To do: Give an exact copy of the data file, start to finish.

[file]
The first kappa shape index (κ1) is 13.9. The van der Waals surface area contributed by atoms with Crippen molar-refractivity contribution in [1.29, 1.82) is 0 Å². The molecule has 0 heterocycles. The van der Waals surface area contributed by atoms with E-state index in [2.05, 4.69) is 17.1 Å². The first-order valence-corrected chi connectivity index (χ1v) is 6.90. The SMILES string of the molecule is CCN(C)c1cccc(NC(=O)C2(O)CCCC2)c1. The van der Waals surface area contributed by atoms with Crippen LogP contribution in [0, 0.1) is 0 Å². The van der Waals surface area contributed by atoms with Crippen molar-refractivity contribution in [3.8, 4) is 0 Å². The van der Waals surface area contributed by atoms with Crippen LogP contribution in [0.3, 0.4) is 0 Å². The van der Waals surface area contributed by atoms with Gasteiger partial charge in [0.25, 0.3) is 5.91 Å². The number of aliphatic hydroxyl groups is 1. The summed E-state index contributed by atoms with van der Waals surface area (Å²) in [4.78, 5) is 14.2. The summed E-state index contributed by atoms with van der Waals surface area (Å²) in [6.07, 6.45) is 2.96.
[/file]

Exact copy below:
The first kappa shape index (κ1) is 13.9. The van der Waals surface area contributed by atoms with Crippen molar-refractivity contribution in [1.29, 1.82) is 0 Å². The molecule has 0 heterocycles. The van der Waals surface area contributed by atoms with E-state index in [2.05, 4.69) is 17.1 Å². The first-order valence-corrected chi connectivity index (χ1v) is 6.90. The SMILES string of the molecule is CCN(C)c1cccc(NC(=O)C2(O)CCCC2)c1. The van der Waals surface area contributed by atoms with Crippen LogP contribution in [0, 0.1) is 0 Å². The van der Waals surface area contributed by atoms with Crippen molar-refractivity contribution in [3.8, 4) is 0 Å². The van der Waals surface area contributed by atoms with Crippen LogP contribution in [0.3, 0.4) is 0 Å². The van der Waals surface area contributed by atoms with Gasteiger partial charge in [0.25, 0.3) is 5.91 Å². The number of aliphatic hydroxyl groups is 1. The summed E-state index contributed by atoms with van der Waals surface area (Å²) in [4.78, 5) is 14.2. The summed E-state index contributed by atoms with van der Waals surface area (Å²) in [6.07, 6.45) is 2.96.